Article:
His approach, under those potentially daunting circumstances? See the ball, hit the ball. Hard.
Two friends (one my wife) have commented to me in the last few days that the Rangers seem to be having more fun than any other team in the league. Between the lines there’s an intensity spectrum that has Guardado’s and Milton Bradley’s fiery brand on one end and Ian Kinsler’s, Michael Young’s, Josh Hamilton’s, Kevin Millwood’s, Wilson’s, and Davis’s calm exterior on the other, but they all share a certain look in the middle of the field after those happy 27th outs, a look that was never quite like this under Buck Showalter, even in the surprising 2004 season.
I doubt that’s any more indicative of a team primed to taste the post-season in the foreseeable future with a bunch of these players than it is of a relatively ordinary win-loss record that, nonetheless, for the first time this year, will remain over .500 no matter what happens tonight. But the way this team is executing in most phases on most nights, many times relying on key contributions from young players who weren’t expected to be in the big leagues this soon, it’s easy to envision something coming together here, to wonder if that five-step plan is at least one step ahead of schedule.
Keep one eye on what’s happening on the farm, and you see not only that when the industry weighs in this off-season, Texas could very well boast the number one farm system in baseball, but also that the vertical depth has developed to the point that it’s no longer as bottom-heavy as it seemed just four months ago.
That first wave that has given us Davis, Eric Hurley, Max Ramirez, Brandon Boggs, German Duran, Doug Mathis, and Warner Madrigal in the first half has another three or four waves building behind it. This team’s inventory, as we’re seeing on the field, has made the big club a lot more interesting than it’s been in a long time, and it’s going to make trading season a lot of fun around here every July and every December for years to come. Detroit’s trade with Florida this winter (to get Miguel Cabrera and Dontrelle Willis) hasn’t worked out for the Tigers, but the Rangers are about to become that team, the one that has the prospects that can get the trades done which other teams want to close but can’t.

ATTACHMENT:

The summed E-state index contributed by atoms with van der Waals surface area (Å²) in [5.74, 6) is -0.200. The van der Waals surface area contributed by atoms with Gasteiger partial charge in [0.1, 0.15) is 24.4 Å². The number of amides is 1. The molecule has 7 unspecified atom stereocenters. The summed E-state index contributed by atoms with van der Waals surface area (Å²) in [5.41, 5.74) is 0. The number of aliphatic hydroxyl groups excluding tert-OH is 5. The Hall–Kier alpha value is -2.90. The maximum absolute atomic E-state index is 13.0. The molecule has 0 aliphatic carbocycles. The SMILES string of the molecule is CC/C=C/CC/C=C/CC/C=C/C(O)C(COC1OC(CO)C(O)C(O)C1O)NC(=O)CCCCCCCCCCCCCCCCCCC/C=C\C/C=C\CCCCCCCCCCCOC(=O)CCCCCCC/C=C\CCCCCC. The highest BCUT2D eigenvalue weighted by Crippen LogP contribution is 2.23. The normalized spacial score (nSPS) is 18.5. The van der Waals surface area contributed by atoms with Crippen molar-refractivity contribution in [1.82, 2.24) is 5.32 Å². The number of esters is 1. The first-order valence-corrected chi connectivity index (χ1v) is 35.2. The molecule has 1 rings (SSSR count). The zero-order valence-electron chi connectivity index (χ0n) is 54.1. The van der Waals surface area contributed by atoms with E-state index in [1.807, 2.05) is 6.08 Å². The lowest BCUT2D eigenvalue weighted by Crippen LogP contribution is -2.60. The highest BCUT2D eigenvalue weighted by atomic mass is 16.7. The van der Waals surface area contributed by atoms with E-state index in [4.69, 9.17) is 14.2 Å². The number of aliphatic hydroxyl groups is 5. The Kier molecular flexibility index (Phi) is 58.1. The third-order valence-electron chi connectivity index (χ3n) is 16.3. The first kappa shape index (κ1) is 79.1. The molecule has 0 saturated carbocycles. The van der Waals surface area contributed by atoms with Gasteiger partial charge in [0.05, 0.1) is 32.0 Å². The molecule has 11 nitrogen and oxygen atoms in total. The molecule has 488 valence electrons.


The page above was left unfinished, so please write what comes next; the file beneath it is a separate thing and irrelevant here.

That two-qames-over benchmark on September 22, 2006 featured a lineup that contained only two players — Young and Kinsler — who are even on the roster today. You take a look at this 43-41 team, a team that’s playing .590 baseball since late April, and you see a lineup that, without question, has more pieces that will be part of things going forward. As the blueprint continues to come into sharper view, imagine the ability Jon Daniels will have over the next few trading seasons to use this franchise’s prospect depth, built through the draft and through trades and through one of the most aggressive international operations in the game, to go get impact players to push this franchise one step closer.
That would fire me up even if I didn’t get to plop down on the couch with my family tonight and settle in for Kevin Millwood-Joba Chamberlain, to see if my team — which has had a losing record in only one of its last seven months of play — can play another crisp, composed, opportunistic game and put that .500 record three games back in the rearview mirror.